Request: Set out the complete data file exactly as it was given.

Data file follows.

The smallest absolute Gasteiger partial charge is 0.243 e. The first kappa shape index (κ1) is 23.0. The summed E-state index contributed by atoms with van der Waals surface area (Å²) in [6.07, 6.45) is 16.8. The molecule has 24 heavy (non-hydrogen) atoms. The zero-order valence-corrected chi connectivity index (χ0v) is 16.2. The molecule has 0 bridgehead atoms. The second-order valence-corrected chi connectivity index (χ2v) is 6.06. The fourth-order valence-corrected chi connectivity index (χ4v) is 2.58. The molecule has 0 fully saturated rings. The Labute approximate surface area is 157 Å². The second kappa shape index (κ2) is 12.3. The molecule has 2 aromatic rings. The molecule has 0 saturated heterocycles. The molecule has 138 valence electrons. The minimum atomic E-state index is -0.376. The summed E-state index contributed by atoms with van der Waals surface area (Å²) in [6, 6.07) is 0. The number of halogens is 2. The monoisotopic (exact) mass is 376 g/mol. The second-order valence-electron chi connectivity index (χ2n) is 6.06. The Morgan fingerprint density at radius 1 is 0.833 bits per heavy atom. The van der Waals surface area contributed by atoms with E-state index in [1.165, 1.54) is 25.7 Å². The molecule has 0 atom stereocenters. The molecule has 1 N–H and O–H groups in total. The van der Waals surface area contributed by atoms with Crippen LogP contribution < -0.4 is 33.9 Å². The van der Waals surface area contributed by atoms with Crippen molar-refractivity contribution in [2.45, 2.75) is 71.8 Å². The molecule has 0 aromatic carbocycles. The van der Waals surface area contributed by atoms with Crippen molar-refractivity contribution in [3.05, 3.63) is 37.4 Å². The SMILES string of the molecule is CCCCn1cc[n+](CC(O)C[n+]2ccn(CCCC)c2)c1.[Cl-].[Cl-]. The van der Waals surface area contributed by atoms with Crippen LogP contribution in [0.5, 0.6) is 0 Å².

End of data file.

The smallest absolute Gasteiger partial charge is 0.243 e. The first kappa shape index (κ1) is 23.0. The summed E-state index contributed by atoms with van der Waals surface area (Å²) in [6.07, 6.45) is 16.8. The molecule has 24 heavy (non-hydrogen) atoms. The zero-order valence-corrected chi connectivity index (χ0v) is 16.2. The molecule has 0 bridgehead atoms. The second-order valence-corrected chi connectivity index (χ2v) is 6.06. The fourth-order valence-corrected chi connectivity index (χ4v) is 2.58. The molecule has 0 fully saturated rings. The Labute approximate surface area is 157 Å². The second kappa shape index (κ2) is 12.3. The molecule has 2 aromatic rings. The molecule has 0 saturated heterocycles. The molecule has 138 valence electrons. The minimum atomic E-state index is -0.376. The summed E-state index contributed by atoms with van der Waals surface area (Å²) in [6, 6.07) is 0. The number of halogens is 2. The monoisotopic (exact) mass is 376 g/mol. The second-order valence-electron chi connectivity index (χ2n) is 6.06. The Morgan fingerprint density at radius 1 is 0.833 bits per heavy atom. The van der Waals surface area contributed by atoms with E-state index in [1.165, 1.54) is 25.7 Å². The molecule has 0 atom stereocenters. The molecule has 1 N–H and O–H groups in total. The van der Waals surface area contributed by atoms with Crippen LogP contribution < -0.4 is 33.9 Å². The van der Waals surface area contributed by atoms with Crippen molar-refractivity contribution in [2.45, 2.75) is 71.8 Å². The molecule has 0 aromatic carbocycles. The van der Waals surface area contributed by atoms with Crippen molar-refractivity contribution in [3.05, 3.63) is 37.4 Å². The SMILES string of the molecule is CCCCn1cc[n+](CC(O)C[n+]2ccn(CCCC)c2)c1.[Cl-].[Cl-]. The van der Waals surface area contributed by atoms with Crippen LogP contribution in [0.5, 0.6) is 0 Å².